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How sexual purity and slut shaming affected me as a man

I just finished reading The Purity Myth, a great book by Jessica Valenti about how “America’s obsession with virginity is hurting young women.” I read it because I have my own issues with purity I’m sorting out.

I can’t be the only man who got caught up in the purity thing. I was a proud male virgin up until I was 21. I “saved” myself for the woman I eventually married and wore the virgin label as a badge of honor. I also didn’t drink or smoke. I studied, got good grades, behaved well, overachieved, and was well-liked. I was a “good” kid by all accounts. Parents and teachers approved. Although rare, I sometimes got labeled by other students a goodie-two-shoes, suck-up, teacher’s pet, or just straight up “nerd” for not indulging in what I considered “bad” things like sex, drugs, or alcohol.

I was proud because I was “pure.”

To be pure was to be good.

Aside: I must say I’m grateful for a “clean” upbringing that allowed me to focus on academics and career, without “bad influences” and distractions. It helped me become who I am today. But of course, I realize NOW that it was severely limiting my self-expression and authenticity. 

What is this “purity” and where did it come from?

I grew up with religious and secular shame surrounding casual sex. I was taught that sex is dirty unless it is between two lovers – specifically a husband and wife, to honor God and to make babies. Casual sex was bad. You could get STDs and get a girl pregnant. Casual (aka promiscuous) sex was for sluts and losers and ne’er-do-wells.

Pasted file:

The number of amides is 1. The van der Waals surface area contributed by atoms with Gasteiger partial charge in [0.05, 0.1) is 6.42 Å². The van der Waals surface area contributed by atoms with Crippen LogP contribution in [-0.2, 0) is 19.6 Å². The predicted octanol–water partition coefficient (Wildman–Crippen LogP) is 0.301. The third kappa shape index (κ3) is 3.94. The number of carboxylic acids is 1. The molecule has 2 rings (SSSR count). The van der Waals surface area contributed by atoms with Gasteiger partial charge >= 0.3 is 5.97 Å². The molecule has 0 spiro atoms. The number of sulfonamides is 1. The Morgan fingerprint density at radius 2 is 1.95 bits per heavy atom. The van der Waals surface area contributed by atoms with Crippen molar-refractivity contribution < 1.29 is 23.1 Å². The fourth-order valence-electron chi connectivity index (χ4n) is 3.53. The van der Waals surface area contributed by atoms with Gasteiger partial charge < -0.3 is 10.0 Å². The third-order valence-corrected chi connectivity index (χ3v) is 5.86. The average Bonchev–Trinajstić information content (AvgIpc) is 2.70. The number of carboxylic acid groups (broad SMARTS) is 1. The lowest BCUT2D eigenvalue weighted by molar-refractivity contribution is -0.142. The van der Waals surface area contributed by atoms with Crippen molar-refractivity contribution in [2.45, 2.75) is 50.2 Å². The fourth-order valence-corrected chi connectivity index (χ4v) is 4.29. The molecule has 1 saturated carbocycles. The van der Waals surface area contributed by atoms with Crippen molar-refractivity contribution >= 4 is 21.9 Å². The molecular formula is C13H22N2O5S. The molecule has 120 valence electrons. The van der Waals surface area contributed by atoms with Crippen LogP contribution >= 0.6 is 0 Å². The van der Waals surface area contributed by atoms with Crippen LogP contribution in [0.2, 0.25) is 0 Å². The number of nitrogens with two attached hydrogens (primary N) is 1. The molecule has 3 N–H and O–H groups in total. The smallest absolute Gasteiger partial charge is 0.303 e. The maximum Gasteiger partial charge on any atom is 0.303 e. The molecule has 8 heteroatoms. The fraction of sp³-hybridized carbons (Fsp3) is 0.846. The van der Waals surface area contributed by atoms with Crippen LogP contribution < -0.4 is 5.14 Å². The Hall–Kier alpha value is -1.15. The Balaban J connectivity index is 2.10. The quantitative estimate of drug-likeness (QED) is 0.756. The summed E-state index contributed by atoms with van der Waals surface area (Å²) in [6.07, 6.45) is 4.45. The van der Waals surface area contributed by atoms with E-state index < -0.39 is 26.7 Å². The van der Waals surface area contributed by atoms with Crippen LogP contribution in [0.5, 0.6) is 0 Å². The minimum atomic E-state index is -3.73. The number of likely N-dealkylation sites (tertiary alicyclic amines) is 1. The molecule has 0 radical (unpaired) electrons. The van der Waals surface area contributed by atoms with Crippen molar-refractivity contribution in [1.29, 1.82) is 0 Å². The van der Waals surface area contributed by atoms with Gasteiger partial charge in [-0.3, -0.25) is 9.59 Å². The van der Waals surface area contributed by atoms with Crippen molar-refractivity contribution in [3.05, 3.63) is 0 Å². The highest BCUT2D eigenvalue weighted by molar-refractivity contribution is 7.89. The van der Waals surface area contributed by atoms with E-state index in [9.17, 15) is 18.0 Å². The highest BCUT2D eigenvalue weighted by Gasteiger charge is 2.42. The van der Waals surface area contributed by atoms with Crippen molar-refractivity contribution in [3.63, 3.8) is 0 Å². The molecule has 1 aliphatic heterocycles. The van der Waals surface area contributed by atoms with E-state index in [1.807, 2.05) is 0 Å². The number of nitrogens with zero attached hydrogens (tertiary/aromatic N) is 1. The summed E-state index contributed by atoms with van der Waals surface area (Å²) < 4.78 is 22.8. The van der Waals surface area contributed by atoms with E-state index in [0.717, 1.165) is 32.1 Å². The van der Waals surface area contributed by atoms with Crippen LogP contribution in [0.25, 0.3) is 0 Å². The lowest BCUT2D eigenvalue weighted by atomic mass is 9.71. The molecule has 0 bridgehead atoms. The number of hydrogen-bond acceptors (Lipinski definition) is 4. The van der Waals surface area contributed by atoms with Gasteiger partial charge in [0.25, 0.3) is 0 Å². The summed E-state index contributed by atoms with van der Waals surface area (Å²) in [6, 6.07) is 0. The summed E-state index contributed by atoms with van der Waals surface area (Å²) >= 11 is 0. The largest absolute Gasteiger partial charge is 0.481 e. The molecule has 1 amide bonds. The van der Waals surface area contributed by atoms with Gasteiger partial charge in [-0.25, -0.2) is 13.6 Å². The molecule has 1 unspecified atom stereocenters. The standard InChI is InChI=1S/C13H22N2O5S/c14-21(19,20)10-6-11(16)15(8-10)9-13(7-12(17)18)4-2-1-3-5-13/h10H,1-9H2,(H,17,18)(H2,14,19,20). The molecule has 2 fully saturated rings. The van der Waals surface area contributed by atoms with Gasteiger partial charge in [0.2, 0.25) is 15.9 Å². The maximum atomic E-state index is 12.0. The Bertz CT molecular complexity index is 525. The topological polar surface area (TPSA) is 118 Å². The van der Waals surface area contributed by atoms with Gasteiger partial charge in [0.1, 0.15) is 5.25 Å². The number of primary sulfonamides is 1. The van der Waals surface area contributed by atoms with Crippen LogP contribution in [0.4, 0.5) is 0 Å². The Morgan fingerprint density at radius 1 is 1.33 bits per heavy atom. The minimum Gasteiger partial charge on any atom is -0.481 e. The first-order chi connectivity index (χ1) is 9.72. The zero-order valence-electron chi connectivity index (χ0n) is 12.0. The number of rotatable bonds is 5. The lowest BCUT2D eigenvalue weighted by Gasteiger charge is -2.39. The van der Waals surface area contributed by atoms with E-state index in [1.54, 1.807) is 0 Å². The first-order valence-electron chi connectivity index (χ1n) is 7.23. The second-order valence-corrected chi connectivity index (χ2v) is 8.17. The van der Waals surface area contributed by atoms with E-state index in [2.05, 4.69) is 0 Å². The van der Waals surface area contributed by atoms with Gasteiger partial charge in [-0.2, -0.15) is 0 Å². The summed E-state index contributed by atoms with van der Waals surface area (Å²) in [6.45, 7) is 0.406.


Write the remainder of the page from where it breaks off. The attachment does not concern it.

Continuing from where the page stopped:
Sex was supposed to be pure. Not dirty and tainted. You save it for the right person. You don’t give it away to just anyone. Additionally. I also learned to become ashamed of masturbation and porn. And that certain types of sexual acts were “good” and some were “bad.”

I wanted to be good. Good kids were successful. Good kids went to Heaven.

I also learned about feminism and observed how negatively girls talked about “players” and “jerks”. Guys that just wanted women for sex. How selfish and nasty! These evil guys, they are taking something from these poor girls! Gasp! They are abusing them! Subconsciously I felt, “I must save the girls!”

The female voices (which apparently I took as the authority) in my life back then were outwardly saying they don’t want that. Inwardly, I took on the role of being a hero or a savior. I wanted to be a “good guy” that treated “his girl” like a Queen. That was the “right” way to be.

This kinda worked for me, I had genuine female friends in high school. I was well-liked by girls, but not quite lusted after. They liked me because I wasn’t like “most guys.” They felt safe with me, would talk to me about their bad boyfriends and emotional problems, and I felt important and virtuous.

I’d feel sexual attraction to these girls, but I didn’t act on it.